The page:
OutPower

From Angst to Ease: Finding a Home from 3,000 Miles Away – Kaelynn Crawford

OUT ON THE HILL is the official blog of the Victory Congressional Interns. Views expressed do not necessarily reflect those of LGBTQ Victory Institute. Learn more about the internship at victoryinstitute.org/vci

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Joining the LGBTQ Victory Institute as a Victory Congressional Intern has introduced me to an entirely different world, in several different ways. As I begin my first week as an intern on The Hill and with the LGBTQ Victory Institute, I can confidently say that I have found my sense of belonging and community with my cohort.

Growing up in a small rural town in Idaho, public transportation and the buzz of city life was never a familiar sight. Despite this, stepping off the plane and onto the DC metro brought about a feeling of overwhelming unfamiliarity and uncertainty. I was nervous about who I was going to meet, how I would present, and what people would think of me. Upon arriving, I was instantly greeted by the warmest and most welcoming cohort, who all expressed their worries and anxiety as well. The Summer 2022 cohort is comprised of sixteen individuals who all share the same experience of institute programming and an internship on Capitol Hill.  This cohort helped instill a sense of belonging and community and offered reassurance that despite this feeling of loneliness, the community that I was a part of was there with familiar feelings, furthering the notion that representation of the queer community advances a sense of belonging wherever you may be.

Our first day of the program comprised of many pieces of training, as well as a call with the president and CEO of the Victory Fund & Victory Institute, Mayor Annise Parker. Mayor Parker shared feelings about battling imposter syndrome and how to demand respect and legitimacy as a lesbian woman in a male-dominated field. Imposter syndrome includes feelings of self-doubt and personal incompetence despite one’s achievements and education, a phenomenon most battle daily. Her story was motivating and inspiring. A key takeaway from the talk was that “killing others with kindness” is a useful tool, especially when being a part of a community that is underrepresented and stereotyped. I found this useful because my identity in Idaho has always been one that is questioned and judged. Despite this, kindness and compassion are what have encouraged decency and humanity within most people further showing the love harnessed within the LGBTQ+ community.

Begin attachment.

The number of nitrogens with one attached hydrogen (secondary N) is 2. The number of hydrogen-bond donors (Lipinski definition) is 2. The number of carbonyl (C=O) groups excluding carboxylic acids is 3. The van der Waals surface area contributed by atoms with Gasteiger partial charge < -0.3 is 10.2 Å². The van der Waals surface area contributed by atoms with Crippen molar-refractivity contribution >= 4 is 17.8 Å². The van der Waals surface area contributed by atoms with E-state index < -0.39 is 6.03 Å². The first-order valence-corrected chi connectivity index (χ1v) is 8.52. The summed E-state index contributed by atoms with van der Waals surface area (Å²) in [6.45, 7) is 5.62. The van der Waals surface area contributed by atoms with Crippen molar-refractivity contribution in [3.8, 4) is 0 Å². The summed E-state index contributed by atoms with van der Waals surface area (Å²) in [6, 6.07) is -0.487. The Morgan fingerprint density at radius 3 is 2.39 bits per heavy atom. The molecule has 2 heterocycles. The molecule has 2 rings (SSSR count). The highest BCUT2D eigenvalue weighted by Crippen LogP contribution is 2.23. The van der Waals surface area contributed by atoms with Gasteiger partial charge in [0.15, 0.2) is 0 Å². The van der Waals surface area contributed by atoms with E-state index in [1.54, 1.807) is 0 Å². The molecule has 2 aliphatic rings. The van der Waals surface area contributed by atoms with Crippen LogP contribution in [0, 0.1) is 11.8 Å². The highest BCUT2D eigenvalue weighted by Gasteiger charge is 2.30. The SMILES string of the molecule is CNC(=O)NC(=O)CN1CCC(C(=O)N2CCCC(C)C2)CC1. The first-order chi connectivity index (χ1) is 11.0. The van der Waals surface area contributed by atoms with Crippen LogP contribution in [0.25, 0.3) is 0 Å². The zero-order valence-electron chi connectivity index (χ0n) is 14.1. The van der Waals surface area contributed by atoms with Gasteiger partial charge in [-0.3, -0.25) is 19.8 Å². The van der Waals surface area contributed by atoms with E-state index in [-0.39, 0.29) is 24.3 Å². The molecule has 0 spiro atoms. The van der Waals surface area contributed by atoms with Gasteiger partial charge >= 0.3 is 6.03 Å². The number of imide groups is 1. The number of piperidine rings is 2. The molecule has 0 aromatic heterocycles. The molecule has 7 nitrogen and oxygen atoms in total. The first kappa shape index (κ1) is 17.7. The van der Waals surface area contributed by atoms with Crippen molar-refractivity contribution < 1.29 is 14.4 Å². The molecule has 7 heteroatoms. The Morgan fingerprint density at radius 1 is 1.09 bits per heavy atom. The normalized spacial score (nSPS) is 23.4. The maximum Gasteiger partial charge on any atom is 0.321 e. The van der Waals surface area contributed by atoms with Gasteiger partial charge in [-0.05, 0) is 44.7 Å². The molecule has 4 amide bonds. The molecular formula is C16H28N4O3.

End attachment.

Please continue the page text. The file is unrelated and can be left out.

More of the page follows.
The second day of orientation was our day on Capitol Hill. Touring the Capitol is where my feelings of imposter syndrome came to light. I found myself surrounded by trailblazers in their respective fields, along with a panel of LGBTQ individuals who work there. Much like our time with Mayor Annise Parker, I was delighted and inspired by the representation at such high levels of government. The mission of the LGBTQ Victory Institute is “Representation is Power” and to me, representation means opportunity for people of different races, sexual orientations, genders, and cultures to make the changes they wish to see within a country that seeks to uphold the values of a democracy. When you lack this representation, you foster a lie that does damage to society and enforces a notion that only one “correct” identity exists. Representation within the highest level of government validates those who are different and their experiences. Representation is democracy. As a queer woman, this representation has allowed me to infiltrate levels of government I never knew possible. This representation is not just the story of one person but a story that reaches hundreds. It is a community effort.

The two days of orientation brought about an array of training and taught me to force my seat at the table. Each of us, regardless of race, gender, identity, sexual orientation, and culture deserves respect, as a country’s government should look like the people that it represents.

I found my time at the Capitol to be a social time spent with my fellow interns. We took photos and shared stories and music. We were all so amazed at the different life paths that had led us to this collective moment in an experience each of us will carry throughout our lifetime. More importantly, these different experiences are what will inspire and propel our passions to set into motion the series of changes we wish to make within government.

Despite the fears and anxiety I faced at the airport, I am still overwhelmed, but in a different sense. I am overwhelmed with the amount of love and belonging I feel being a part of the LGBTQ Victory Institute. I look forward to the next weeks to come.